I read a blog post on Lifehacker this week that says the motto for practice of sports (or in my case, training for running) shouldn't be "practice makes perfect." Instead, a better thing to remember and say to yourself is, "You play like you practice." This comes from a story from Jason Fried of 37Signals who says that while taking a self defense course that incorporated fake guys, the instructor would always have the members of the class put the fake gun on the ground when their turn was over, rather than hand it to the next person.
He originally thought that was sort of a silly thing to do. Why bend down to put it on the ground, just to make the next person bend down to pick it up? It seemed unnecessary and kind of rude even. When he inquired why he couldn't just hand it to the person following him, the instructor explained that sometimes in real life situations, you revert back to how you practice. The instructor explained that there have been actual cases where police officers or first responders have HANDED A WEAPON BACK to their attacker after de-arming them. Why? Because their training and practices had involved handing a weapon over to others, even if just casually. Your mind is a funny thing and it can play tricks on you sometimes and do what is familiar, even if it seems like the opposite thing at the time.
Anyways, this is why you should practice like you want to play. If you put in mediocre effort in practice, you can't expect to be extraordinary in a real game.
I feel like I have practiced with a mediocre attitude my whole life. During high school swim practice, I used to jokingly call my lane the "slacker" lane because I don't think I ever once put in the full effort possibly when at practice. And it showed in my race results, as I was a mediocre swimmer my whole career.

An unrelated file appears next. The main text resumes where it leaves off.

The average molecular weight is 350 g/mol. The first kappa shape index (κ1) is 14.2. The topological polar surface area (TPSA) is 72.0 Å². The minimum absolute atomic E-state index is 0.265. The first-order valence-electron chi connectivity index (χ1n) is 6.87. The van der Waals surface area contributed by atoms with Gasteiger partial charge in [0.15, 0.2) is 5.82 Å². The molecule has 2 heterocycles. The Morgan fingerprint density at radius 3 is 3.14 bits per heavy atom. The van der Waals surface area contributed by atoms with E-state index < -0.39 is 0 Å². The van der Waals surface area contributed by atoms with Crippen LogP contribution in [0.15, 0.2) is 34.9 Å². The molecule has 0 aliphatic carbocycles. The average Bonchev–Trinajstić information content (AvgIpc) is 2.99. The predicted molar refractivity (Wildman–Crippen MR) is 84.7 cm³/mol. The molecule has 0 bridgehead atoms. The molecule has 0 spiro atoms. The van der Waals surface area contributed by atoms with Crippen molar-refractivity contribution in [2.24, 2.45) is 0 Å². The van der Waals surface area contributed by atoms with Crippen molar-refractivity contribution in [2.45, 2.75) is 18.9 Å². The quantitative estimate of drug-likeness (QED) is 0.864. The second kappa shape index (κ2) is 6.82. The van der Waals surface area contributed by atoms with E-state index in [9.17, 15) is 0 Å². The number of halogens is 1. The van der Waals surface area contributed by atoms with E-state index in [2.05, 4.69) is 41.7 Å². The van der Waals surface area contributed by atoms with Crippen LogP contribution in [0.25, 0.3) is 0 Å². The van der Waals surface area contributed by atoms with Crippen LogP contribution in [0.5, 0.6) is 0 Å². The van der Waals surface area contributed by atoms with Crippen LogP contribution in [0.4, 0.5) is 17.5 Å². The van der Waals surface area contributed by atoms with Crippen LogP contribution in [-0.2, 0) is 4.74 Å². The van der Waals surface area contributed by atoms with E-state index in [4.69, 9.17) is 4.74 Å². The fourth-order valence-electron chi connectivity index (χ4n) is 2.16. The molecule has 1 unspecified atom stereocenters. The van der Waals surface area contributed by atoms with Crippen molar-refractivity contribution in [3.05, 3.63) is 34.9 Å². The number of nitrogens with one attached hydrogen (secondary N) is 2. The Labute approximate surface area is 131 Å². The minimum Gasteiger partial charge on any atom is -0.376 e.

This mantra of "you play like you practice" really struck a cord with me this week and made me a little nervous as far as my training for this half marathon goes. I have most definitely been putting in the effort/workload, but on some of my long runs, like my 9-mile run or my 11-mile run, I didn't run the full distance. I have one more long run this weekend, of 12-miles, and I have been debating whether or not I even want to attempt to do the full 12-miles running or try and take it easy to save up for the big day the following week.
My goal for the half marathon is to finish the whole race without walking. And since I have cut a couple corners on my long runs when it's gotten tough, I'm scared that mentally, I will revert back to that during the race. Because, you run races like you train. If you give up during training, it's easier to give up during the race. Right?
This week, with that in mind, I've pushed a little harder during my midweek runs. As I mentioned, I tried to run a bit faster on Tuesday. During my 5-mile run yesterday I sought out a few hills to conquer throughout the course. And today during my 3-mile run, the wind was so bad that I felt like I was running through water. However, I refused to change the route that I had decided on before experiencing the wind because I didn't want to give up. Even though some portions may have been easier had I chosen a path that had more shelter from the wind or not so much head-on wind running, I kept my route solid. A week from Saturday I am not going to have control over the wind, the course, or the weather so I need to prepare myself to take on whatever is in my path!
I like this mantra and I will try to keep it with me moving forward. What do you guys think? Does this resonate with you as well?